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Publication . Article . 2019

Det henrettede par i dobbeltgravhøjene i Kópavogur syd for Reykjavík i Ísland

Lise Bertelsen; Guðmundur Ólafsson;
Open Access
Published: 01 Jan 2019 Journal: Scripta Islandica: Isländska Sällskapets Årsbok, volume 70, pages 37-59 (issn: 0582-3234, eissn: 2001-9416, Copyright policy )
Publisher: Uppsala University
Country: Sweden

In September 1704 a man named Sæmundur Þórarinsson was murdered by the river Elliðaá (fig. 1). Steinunn Guðmundsdóttir, his 43-year old wife, and Sigur­ður Arason, a 26-year-old man who lived with his mother, had had an affair and when Sæmundur was found dead in the river, rumours arose that he had been murdered. Sigurður was arrested for the murder. He first denied all allegations, but eventually he confessed and said that Steinunn had urged him to kill her hus­band. On November 14tth they were both sentenced to death at Kópavogur’s assembly and executed the following day. He was beheaded and his head put on a stake. She was drowned. Both were buried in unconsecrated ground on the opposite side of the road (fig. 2). In the spring of 1988, the archaeologists Guðmundur Ólafsson, Lise Gjedssø Bertelsen and Sigurður Bergsteinsson excavated their remains. The excavation uncovered a pair of barrows (fig. 3). A lot of small stones had been thrown on top of the original layer by passers-by, a custom which prevented revenance according to Icelandic folklore. Grave 1. Under the pile of stones, in a shallow grave, with no traces of a coffin, lay the skeleton of a woman (figs. 4–6). Her legs were crossed, and most of the bones from the toes were not found. The left arm was slanted down towards the stomach, the right arm inclined up towards the chest. The fists were clenched. The skull was in a strange distorted position. Two cervical vertebrae lay outside normal position, and the two front upper teeth were missing, but one was found in the grave behind the skull. She had been drowned with a sack covering her upper body. Although the missing toes and teeth raised the suspicion of torture, there is, no written evidence of torture in Kópavogur and by civil law, torture of the accused, but yet not convicted was banned and recent analysis showed no signs of torture. A confession given under torture could not be used as evidence in a lawsuit, however, when a person had been sentenced to death, he or she could be tortured, as an addition to the punishment in Denmark as well as in Iceland. Grave 2. On top of the second pile of stones a lower jaw of a man’s skull was found and some loose teeth, the grim remains of the skull that had been placed on a stake, and eventually fallen down (fig. 7). In a shallow grave under the stones lay the skeleton of the beheaded man (figs. 6 & 8), with the skull and the upper 2½ cervical vertebrae missing. The legs were crossed (figs. 6 & 8). By his feet was a 9 cm wide round hole for the stake, supported by several stones. The decapitated head had been placed at the top of the stake to intimidate passers-by on the road (figs. 6 & 8). There were no traces of a coffin. From literary sources we know that at least 12 death sentences were carried out at Kópavogur’s assembly. The last one was carried out in 1704 over Steinunn and Sigurður in accordance to Icelandic law. The Kópavogur gravesite is the only excavated execution site in Iceland, but comparable cases have been found in Denmark, such as one from 1822. Thomas Thoma­sen Bisp was executed in Vendsyssel for the murder of his wife Maren Just­datter. He had an affair with his maid Ane Margrethe Christensdatter and poisoned his wife. Thomas was sentenced to death by beheading and penalty on wheels and steep. Thomas’s body, including the head pierced by an iron nail, was soon removed and buried in a nearby hill, where it lay undisturbed for 78 years until road workers discovered it (fig. 9). Then the bones came at Vendsyssel Historical Museum. Ane Margrethe was sentenced to lifelong work detention in Viborg Prison, but after many years she was pardoned.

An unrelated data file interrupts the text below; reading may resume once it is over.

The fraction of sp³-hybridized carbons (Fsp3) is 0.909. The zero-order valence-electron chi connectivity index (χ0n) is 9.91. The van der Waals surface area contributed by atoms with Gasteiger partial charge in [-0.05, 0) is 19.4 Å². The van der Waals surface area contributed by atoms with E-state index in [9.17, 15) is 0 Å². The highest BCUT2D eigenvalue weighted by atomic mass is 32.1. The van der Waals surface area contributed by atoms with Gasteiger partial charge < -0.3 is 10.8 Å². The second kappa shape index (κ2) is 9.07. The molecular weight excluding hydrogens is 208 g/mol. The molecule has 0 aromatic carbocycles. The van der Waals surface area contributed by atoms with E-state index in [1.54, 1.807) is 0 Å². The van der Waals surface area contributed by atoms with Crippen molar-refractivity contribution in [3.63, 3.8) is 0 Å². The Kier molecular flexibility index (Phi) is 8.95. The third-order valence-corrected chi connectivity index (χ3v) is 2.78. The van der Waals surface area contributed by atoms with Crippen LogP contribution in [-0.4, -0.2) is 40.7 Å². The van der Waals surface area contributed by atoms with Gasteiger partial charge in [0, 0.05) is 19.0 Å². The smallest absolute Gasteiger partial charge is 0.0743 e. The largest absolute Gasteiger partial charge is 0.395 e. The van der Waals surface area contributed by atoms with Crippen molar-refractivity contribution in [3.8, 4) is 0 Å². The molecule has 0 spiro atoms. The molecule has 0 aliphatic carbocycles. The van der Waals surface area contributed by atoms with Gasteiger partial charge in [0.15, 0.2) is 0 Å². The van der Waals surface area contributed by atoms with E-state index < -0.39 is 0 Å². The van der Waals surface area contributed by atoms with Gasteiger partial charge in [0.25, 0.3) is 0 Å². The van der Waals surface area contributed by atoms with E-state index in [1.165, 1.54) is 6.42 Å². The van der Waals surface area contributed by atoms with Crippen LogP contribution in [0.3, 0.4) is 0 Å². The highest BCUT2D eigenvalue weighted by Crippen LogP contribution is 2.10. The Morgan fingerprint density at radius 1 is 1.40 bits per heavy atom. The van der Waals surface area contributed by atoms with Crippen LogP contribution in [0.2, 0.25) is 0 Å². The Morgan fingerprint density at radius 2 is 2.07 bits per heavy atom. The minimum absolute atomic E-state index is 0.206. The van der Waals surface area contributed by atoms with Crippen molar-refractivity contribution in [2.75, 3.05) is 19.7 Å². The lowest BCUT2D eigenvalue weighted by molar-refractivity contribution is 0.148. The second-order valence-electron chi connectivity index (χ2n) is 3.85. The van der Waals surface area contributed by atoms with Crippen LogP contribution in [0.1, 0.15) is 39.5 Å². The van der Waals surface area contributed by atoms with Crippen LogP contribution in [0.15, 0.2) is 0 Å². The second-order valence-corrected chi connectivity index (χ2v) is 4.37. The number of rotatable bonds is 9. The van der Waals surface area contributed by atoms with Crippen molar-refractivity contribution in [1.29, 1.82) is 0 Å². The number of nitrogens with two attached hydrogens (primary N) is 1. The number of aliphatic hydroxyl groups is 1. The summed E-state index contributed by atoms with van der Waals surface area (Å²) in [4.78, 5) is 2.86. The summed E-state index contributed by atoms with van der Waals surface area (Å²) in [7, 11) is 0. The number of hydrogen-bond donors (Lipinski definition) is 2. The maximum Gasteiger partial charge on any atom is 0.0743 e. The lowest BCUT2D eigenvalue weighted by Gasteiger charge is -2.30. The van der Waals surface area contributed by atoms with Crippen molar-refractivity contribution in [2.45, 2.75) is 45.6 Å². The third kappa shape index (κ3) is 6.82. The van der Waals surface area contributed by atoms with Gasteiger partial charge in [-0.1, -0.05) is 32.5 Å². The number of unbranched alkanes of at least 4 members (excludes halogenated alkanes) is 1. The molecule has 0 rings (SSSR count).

Subjects by Vocabulary

Microsoft Academic Graph classification: Ancient history Art media_common.quotation_subject media_common Wife


Kópavogur, excavation, Iceland; graves, skeletons, murder; execution of death sentences; punishment methods; death penalty by drowning, beheading and wheels and steep, Sakamannadysjar í Kópavogi/Hjónadysjar; Henrettet par i dobbelt­gravhøje i Kópavogur, Ísland, History and Archaeology, Historia och arkeologi

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